Just the stats

55% of shoppers say they have limited local offerings.

81% of stores say they deliver on the promise of fresh.

67% of shoppers are unhappy with their stores’s local fresh produce.

The catch

Again, locally-sourced produce is a no-brainer if you’re living in sunny California where year-round warm temperatures that can sustain farming through all seasons. The rest of us experiencing four seasons in Boston, or Denver, or Nova Scotia… we can forget about year-round local food at the store. It’s impossible to cultivate delicate summer greens outdoors in the snow and frozen ground, and grocers know it. Plus, even in the short growing months, many sourcing managers are skeptical about backing small local farms–what happens if there’s a blight, a sudden freeze, and half the promised basil doesn’t make it to the store.

“No,” most grocers say, “it’s safer to stick with what we know”...even if that means the possibility of E.coli or the 2-day shelf-life by the time it schleps from Arizona to Toronto.

Let’s try indoor farming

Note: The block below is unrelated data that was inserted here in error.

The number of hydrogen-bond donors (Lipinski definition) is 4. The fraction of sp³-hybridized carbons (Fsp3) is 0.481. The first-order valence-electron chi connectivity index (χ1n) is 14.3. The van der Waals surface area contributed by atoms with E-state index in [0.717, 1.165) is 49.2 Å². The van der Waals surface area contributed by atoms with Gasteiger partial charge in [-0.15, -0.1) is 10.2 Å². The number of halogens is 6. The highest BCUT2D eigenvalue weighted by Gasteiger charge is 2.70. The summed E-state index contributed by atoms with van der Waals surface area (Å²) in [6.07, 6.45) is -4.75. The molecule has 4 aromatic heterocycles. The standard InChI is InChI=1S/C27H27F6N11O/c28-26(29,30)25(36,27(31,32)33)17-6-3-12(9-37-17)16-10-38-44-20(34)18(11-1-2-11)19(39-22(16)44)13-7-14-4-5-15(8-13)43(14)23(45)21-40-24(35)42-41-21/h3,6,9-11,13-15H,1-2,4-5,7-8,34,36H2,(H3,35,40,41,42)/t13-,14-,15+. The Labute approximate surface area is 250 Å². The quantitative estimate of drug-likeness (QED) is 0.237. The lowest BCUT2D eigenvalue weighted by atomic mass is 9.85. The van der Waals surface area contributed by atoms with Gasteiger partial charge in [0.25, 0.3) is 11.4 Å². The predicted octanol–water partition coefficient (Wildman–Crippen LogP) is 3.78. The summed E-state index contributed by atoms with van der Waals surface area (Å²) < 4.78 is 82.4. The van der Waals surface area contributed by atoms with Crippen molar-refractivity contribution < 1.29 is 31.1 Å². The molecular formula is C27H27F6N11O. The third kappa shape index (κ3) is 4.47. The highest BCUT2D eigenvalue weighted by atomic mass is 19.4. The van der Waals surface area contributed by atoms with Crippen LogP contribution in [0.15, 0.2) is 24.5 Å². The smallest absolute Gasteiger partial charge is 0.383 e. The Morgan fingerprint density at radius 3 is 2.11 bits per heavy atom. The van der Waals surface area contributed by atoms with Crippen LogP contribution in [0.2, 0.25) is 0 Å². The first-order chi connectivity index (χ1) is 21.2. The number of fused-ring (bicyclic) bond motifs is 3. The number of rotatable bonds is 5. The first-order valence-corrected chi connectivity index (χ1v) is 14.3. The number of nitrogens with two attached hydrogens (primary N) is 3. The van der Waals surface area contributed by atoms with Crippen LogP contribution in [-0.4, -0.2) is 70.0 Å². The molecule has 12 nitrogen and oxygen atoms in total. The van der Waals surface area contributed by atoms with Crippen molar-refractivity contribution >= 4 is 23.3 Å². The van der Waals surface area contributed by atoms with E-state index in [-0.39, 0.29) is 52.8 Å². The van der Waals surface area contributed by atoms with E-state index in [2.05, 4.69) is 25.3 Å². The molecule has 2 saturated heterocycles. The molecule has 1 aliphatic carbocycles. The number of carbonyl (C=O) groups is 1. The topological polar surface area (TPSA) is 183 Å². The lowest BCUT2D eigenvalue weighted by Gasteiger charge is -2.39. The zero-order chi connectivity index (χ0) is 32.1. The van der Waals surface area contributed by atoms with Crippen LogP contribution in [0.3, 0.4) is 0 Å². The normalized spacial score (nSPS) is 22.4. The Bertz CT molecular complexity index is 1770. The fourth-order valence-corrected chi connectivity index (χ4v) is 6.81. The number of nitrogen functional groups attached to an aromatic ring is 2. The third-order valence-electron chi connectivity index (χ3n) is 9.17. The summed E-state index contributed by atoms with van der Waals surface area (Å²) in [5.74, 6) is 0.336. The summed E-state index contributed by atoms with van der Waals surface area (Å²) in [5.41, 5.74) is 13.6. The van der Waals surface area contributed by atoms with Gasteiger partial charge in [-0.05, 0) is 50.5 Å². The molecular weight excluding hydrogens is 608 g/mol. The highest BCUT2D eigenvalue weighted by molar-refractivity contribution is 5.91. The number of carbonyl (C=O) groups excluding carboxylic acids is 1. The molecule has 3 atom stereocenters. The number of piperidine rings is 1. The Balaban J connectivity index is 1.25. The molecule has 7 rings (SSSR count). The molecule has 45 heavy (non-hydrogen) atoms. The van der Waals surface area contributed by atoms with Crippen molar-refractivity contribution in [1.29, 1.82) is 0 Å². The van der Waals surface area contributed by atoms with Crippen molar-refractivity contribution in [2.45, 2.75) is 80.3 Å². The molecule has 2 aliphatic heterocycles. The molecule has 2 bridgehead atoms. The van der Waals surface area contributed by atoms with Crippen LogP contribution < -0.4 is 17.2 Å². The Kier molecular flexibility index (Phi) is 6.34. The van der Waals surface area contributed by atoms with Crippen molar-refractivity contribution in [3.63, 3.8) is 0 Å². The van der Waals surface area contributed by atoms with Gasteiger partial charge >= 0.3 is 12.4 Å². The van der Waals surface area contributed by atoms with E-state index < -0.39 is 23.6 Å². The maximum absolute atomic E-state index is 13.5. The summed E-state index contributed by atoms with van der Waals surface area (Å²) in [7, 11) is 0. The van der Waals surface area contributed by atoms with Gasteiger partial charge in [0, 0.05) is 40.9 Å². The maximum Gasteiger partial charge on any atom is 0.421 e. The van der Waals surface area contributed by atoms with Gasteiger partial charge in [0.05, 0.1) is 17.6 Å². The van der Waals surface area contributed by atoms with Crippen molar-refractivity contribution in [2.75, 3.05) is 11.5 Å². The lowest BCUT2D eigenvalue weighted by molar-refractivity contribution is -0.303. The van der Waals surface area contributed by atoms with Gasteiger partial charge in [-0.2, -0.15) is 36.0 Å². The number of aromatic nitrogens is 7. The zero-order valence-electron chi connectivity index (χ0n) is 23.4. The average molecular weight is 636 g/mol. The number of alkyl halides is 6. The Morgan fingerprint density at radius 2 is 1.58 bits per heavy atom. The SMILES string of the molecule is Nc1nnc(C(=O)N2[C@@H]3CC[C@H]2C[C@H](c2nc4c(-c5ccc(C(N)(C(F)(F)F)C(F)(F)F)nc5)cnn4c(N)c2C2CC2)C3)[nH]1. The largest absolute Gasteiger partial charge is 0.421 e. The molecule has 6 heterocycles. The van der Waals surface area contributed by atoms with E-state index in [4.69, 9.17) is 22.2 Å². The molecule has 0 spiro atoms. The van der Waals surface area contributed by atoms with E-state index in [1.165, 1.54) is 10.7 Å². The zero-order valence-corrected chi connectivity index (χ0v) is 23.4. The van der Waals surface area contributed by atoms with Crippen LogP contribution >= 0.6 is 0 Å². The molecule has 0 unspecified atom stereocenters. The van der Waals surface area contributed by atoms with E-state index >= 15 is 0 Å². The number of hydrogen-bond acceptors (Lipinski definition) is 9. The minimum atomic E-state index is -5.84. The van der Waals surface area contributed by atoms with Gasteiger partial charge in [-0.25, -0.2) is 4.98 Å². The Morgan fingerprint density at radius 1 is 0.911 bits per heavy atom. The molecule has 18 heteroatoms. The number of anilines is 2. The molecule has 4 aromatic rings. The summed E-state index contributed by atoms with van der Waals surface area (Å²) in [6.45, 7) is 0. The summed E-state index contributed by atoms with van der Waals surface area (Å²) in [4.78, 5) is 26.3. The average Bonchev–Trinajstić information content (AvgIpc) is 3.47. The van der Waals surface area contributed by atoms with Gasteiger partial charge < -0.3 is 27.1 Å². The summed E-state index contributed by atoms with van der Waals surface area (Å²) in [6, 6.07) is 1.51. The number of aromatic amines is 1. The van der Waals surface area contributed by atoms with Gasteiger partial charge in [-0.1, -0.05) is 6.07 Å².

As grocery stores of every size attempt to win over customers with their local food offerings, the use of hydroponic indoor farming seems to be the best way to ensure quality, quantity, consistent production, and year-round availability. In just the scope of Freight Farms technology, hydroponic indoor farming has seen huge success in grocery stores around the world.

Our hydroponic container farm, the Greenery (and its predecessor, the Leafy Green Machine) creates opportunities to grow food in new and exciting places.

It eliminates dependence on farmable land.

By growing indoors, parking lots, unused industrial spaces, rooftops…suddenly all of these locations become perfect locations for vertical hydroponic farms.